Texas received three daily fantasy sports (DFS) bills in quick succession this week, each aimed at legalizing and having a framework of legislation for the contests.
Texas Attorney General Ken Paxton sparked a lawsuit as he opined that day-to-day fantasy sports were illegal under state law. A triple-pronged legislative approach from Representative Richard Raymond hopes to challenge that opinion.
The state missed away regarding the DFS legislation trend that appeared regarding the dockets of legislatures across the country in 2016 because of the fact that its session that is legislative is, however it seems to be making up for lost time.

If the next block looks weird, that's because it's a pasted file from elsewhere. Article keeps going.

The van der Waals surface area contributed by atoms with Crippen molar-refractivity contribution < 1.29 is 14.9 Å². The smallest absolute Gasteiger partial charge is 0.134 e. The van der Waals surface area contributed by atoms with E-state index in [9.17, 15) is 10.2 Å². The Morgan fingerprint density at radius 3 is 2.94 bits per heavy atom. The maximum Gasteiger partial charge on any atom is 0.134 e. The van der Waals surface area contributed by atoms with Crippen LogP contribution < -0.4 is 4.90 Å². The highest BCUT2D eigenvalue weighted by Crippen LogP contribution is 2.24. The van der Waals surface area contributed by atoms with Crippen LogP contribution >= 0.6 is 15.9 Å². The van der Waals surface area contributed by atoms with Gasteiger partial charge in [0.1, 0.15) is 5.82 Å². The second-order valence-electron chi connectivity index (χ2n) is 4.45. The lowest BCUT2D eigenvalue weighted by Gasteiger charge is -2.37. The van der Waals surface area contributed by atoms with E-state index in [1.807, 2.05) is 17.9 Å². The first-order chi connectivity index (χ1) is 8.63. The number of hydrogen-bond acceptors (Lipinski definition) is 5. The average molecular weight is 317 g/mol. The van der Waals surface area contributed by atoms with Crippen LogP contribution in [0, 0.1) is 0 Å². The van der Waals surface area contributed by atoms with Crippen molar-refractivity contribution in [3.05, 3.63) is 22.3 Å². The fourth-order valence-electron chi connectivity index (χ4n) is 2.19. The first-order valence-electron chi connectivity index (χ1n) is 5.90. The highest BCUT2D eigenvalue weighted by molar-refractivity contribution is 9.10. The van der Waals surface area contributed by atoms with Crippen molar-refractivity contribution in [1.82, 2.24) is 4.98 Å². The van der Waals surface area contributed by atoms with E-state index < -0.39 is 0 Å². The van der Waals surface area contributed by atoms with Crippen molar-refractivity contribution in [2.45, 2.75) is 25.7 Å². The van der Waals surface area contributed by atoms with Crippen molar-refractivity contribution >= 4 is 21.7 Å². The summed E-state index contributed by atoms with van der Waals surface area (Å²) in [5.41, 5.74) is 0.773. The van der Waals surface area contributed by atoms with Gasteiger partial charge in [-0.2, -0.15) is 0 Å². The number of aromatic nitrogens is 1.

Each one of the three bills is sponsored by State Representative Richard Raymond (D-Laredo). Their co-sponsors vary, as does the language of each bill, although they also chime in on numerous things.
The three bills address the key preoccupations of legislators across the US, from player protections and operator registration fees, to the segregation of player funds as a body of legislation. Curiously, though, one bill ignores the latter point that is somewhat crucial. Likewise, two bills would define DFS as games of skill, while one would not bother.
Representative Raymond is obviously hedging his wagers.
The Letter of the Law
Raymond stated he hoped his triple-pronged approach would ‘clarify a confusing and ambiguous law and affirm that dream sports are legal in T